One of the most powerful statements I ever heard from a pastor was this, "Don't be afraid to lead with a limp." He talked about Jacob - the time when he wrestled with someone a lot stronger than he was (who turned out to be what most Bible scholars call a "pre-incarnation manifestation of Jesus") and would not let go until He blessed him. This powerful being touched him in his hip (and blessed him when he would not let go even then, changing his name to IsraĆ«l), and ever afterward, Jacob walked with a limp. It was a reminder to him that once God touches your life, you are never the same again. But it is also a reminder to us that vulnerability doesn't make you a weaker person; it makes you a stronger one because people see your desire to follow the Master even when it is hard, even when you can't do it as well as someone else might. 

That vulnerability keeps you humble, keeps you depending on God instead of relying on your own strength.  It prevents you from being arrogant and judgmental. 

Paul knew about this too ... most intimately!! He called his "thorn in the flesh" a "messenger of Satan to buffet me." Yet we learn from the book of Job that nothing happens without God's okay. So, when Paul asked that this hindrance be removed, God said NO. It was a sure bet that Paul's thorn in the flesh (whatever it was) hampered his efforts, limited his ability to do what he thought he "should" be doing. (See my series on "shoulds and oughtas" for an in-depth discussion of that whole topic, search for it on Get Unwrapped!) But God wasn't interested in how MUCH Paul did FOR Him but in how much HE could do in PAUL. Bingo. Here is the crux of the matter. God is only interested in conforming us into the image of His Son Jesus (Romans 8:29) and if the truth were told, THAT is the "good" that He causes all things to work together for (vs. 28).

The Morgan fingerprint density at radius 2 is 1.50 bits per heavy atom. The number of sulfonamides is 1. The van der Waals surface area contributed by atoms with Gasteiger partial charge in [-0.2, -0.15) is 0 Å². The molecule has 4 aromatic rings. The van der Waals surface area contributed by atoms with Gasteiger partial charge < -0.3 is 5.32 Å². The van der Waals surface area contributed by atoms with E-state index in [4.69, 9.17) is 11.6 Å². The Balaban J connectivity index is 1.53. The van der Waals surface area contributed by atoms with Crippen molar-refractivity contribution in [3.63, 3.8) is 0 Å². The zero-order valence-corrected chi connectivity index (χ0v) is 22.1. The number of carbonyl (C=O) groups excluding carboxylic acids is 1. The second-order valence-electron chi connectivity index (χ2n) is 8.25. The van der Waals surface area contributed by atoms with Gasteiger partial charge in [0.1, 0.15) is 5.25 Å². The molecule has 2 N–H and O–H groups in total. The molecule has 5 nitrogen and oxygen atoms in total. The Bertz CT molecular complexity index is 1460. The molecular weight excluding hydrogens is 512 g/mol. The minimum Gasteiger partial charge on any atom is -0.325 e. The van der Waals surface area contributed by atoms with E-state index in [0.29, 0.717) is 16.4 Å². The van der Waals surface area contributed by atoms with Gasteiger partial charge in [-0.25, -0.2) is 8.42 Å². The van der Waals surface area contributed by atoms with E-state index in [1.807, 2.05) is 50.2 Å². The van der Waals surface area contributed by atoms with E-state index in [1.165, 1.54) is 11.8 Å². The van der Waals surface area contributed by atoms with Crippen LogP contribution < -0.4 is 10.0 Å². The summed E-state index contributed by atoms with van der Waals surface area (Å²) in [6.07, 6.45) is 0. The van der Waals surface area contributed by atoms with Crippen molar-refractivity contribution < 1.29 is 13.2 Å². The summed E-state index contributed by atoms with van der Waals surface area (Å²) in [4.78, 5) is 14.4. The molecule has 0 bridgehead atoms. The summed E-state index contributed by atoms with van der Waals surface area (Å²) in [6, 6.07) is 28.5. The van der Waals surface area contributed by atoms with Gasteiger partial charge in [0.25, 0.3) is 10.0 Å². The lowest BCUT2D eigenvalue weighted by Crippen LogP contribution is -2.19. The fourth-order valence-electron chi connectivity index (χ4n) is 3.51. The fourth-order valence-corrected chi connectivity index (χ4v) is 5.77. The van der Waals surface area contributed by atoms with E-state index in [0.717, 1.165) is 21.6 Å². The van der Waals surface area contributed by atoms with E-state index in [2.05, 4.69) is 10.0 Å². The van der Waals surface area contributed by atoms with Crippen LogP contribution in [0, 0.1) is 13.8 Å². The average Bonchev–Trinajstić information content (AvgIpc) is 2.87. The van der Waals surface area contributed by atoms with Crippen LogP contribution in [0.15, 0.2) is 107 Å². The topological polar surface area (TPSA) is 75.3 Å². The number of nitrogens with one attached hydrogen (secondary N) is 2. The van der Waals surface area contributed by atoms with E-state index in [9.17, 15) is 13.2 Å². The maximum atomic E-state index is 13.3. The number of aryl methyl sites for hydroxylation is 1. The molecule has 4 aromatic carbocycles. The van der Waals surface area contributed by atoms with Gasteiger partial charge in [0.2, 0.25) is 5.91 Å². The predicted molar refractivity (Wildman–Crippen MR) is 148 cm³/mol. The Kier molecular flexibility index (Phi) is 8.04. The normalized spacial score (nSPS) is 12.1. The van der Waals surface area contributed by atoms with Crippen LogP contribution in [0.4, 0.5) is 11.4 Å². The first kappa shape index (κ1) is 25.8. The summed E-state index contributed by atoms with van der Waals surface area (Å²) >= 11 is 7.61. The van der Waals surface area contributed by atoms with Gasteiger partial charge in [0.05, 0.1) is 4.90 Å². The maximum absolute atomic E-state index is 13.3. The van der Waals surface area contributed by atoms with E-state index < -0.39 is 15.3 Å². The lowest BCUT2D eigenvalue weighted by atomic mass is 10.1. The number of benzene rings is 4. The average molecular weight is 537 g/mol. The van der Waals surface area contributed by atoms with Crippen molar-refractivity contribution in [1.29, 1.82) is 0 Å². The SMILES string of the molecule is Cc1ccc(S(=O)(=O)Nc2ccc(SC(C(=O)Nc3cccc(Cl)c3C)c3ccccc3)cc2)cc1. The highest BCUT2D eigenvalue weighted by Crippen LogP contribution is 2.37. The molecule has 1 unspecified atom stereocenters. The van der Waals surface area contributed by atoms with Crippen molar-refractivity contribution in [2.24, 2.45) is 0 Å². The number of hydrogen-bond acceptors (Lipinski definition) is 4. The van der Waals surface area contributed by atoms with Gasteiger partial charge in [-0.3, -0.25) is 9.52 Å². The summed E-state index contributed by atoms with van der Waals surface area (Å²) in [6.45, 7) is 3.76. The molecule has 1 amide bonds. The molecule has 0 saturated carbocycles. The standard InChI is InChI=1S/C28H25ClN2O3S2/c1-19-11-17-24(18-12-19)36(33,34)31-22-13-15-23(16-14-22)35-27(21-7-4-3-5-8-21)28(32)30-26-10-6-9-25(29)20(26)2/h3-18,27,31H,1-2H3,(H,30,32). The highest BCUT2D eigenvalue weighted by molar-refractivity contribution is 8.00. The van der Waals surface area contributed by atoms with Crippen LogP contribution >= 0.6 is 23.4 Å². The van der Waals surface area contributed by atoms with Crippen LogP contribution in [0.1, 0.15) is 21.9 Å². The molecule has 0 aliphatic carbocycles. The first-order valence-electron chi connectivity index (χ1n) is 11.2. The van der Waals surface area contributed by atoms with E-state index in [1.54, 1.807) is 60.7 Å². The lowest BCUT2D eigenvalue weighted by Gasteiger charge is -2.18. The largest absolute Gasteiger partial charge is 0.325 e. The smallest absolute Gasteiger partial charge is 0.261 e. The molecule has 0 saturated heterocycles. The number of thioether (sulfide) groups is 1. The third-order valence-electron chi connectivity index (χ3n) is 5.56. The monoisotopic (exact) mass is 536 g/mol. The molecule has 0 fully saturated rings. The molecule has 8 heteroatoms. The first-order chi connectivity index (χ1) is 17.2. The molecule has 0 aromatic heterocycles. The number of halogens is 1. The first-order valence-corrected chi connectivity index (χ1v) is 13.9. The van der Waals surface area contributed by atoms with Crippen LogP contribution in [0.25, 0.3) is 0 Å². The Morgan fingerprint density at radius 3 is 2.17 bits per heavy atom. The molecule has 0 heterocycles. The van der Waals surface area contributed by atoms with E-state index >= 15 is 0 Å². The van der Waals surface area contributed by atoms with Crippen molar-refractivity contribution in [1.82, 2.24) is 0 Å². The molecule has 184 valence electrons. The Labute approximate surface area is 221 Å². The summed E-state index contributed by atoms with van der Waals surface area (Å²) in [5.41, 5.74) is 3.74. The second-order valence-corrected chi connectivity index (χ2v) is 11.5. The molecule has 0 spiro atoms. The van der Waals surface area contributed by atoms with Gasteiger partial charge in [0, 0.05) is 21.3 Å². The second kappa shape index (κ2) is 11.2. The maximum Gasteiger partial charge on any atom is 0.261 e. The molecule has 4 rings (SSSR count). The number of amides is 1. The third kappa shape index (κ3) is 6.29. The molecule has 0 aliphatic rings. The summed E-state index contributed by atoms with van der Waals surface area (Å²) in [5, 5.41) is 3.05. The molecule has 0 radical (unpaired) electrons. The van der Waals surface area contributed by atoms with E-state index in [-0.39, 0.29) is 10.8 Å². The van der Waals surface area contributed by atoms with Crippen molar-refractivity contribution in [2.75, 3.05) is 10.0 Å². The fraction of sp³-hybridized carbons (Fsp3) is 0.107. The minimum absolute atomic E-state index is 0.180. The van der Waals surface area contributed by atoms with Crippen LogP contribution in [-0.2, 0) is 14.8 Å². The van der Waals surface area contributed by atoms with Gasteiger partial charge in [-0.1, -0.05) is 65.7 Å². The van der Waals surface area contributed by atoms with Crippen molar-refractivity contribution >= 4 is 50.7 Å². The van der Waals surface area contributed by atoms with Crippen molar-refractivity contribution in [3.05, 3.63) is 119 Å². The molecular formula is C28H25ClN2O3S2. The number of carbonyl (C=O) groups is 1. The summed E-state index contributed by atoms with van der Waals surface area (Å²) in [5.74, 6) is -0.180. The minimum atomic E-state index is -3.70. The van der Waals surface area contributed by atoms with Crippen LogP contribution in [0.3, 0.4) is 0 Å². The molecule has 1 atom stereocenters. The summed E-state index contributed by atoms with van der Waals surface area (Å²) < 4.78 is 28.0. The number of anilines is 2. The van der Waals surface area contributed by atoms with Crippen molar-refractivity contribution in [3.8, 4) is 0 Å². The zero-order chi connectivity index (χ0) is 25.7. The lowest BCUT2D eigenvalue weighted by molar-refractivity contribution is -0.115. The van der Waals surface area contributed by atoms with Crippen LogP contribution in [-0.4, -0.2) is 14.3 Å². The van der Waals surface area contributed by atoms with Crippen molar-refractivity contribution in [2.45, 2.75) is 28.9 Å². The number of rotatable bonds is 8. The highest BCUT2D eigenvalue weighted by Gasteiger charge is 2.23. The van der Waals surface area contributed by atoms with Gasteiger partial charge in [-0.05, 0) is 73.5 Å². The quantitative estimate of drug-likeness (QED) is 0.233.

It's okay if the sheep see you limping, leaning on the staff once in a while. It helps them identify with you. Gone are the days when ministers, parents, and leaders needed to project the image of invulnerability, of "having it all together." That kind of image smacks of authoritarianism ... and makes the rest of us feel as though there's something wrong with us when we get tired, or bored, or frustrated with ourselves, when in fact, those feelings are perfectly normal and human. Or it might make us feel resentful that you seem to expect us to be carbon copies of you, when that's not necessarily what God has called us to be. Perhaps.

I would venture to say that the limp, the vulnerability, the weakness of which you are so ashamed, makes you a better leader. It gives you compassion. It helps you remember that the process of self-improvement ... or sanctification if you want to call it that ... is just that - a process. It isn't a destination and it is no human's responsibility to produce that in anyone else's life. It is an outflow of a relationship with God that bursts out of its little box and takes over more and more of an individual's life. It spills out over all other relationships: with self, with others. It is not your responsibility to make that happen. Quite frankly, it is God's.  He's been doing it for a very long time. He's probably qualified. ;)

So perhaps it's better to follow the Good Shepherd, pay attention to your own spiritual growth, and just live your life. He'll take care of the rest. And along the way, some people might see you following Him, and they might do the same, in a way that is unique to them. 

So much the better.